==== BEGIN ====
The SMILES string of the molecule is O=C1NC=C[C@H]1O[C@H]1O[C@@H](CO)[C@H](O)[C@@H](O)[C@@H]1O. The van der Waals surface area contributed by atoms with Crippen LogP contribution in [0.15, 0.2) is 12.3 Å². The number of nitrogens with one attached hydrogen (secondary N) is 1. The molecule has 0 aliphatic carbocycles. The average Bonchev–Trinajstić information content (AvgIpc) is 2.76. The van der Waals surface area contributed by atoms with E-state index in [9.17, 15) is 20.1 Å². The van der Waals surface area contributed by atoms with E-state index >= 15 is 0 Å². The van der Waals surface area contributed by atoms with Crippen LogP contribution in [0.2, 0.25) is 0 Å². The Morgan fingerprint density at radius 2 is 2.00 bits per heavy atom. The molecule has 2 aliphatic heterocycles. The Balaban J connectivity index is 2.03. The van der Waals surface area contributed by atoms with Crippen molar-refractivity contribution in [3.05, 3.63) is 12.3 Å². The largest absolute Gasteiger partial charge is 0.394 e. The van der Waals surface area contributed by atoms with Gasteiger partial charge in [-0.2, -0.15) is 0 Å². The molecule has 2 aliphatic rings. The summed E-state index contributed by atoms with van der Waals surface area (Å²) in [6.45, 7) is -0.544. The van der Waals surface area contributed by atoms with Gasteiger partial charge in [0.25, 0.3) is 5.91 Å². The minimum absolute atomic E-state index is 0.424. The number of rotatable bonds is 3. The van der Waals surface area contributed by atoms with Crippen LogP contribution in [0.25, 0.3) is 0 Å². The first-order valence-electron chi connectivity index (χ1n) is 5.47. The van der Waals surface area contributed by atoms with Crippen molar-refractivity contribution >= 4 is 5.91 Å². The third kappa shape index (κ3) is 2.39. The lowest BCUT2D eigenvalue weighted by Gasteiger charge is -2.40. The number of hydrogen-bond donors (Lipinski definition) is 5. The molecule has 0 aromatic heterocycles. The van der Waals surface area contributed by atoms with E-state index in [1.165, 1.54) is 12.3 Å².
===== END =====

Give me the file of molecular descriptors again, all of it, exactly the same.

The SMILES string of the molecule is O=C1NC=C[C@H]1O[C@H]1O[C@@H](CO)[C@H](O)[C@@H](O)[C@@H]1O. The van der Waals surface area contributed by atoms with Crippen LogP contribution in [0.15, 0.2) is 12.3 Å². The number of nitrogens with one attached hydrogen (secondary N) is 1. The molecule has 0 aliphatic carbocycles. The average Bonchev–Trinajstić information content (AvgIpc) is 2.76. The van der Waals surface area contributed by atoms with E-state index in [9.17, 15) is 20.1 Å². The van der Waals surface area contributed by atoms with E-state index >= 15 is 0 Å². The van der Waals surface area contributed by atoms with Crippen LogP contribution in [0.2, 0.25) is 0 Å². The Morgan fingerprint density at radius 2 is 2.00 bits per heavy atom. The molecule has 2 aliphatic heterocycles. The Balaban J connectivity index is 2.03. The van der Waals surface area contributed by atoms with Crippen molar-refractivity contribution in [3.05, 3.63) is 12.3 Å². The largest absolute Gasteiger partial charge is 0.394 e. The van der Waals surface area contributed by atoms with Gasteiger partial charge in [-0.2, -0.15) is 0 Å². The molecule has 2 aliphatic rings. The summed E-state index contributed by atoms with van der Waals surface area (Å²) in [6.45, 7) is -0.544. The van der Waals surface area contributed by atoms with Gasteiger partial charge in [0.25, 0.3) is 5.91 Å². The minimum absolute atomic E-state index is 0.424. The number of rotatable bonds is 3. The van der Waals surface area contributed by atoms with Crippen LogP contribution in [0.25, 0.3) is 0 Å². The first-order valence-electron chi connectivity index (χ1n) is 5.47. The van der Waals surface area contributed by atoms with Crippen molar-refractivity contribution >= 4 is 5.91 Å². The third kappa shape index (κ3) is 2.39. The lowest BCUT2D eigenvalue weighted by Gasteiger charge is -2.40. The number of hydrogen-bond donors (Lipinski definition) is 5. The molecule has 0 aromatic heterocycles. The van der Waals surface area contributed by atoms with E-state index in [1.165, 1.54) is 12.3 Å².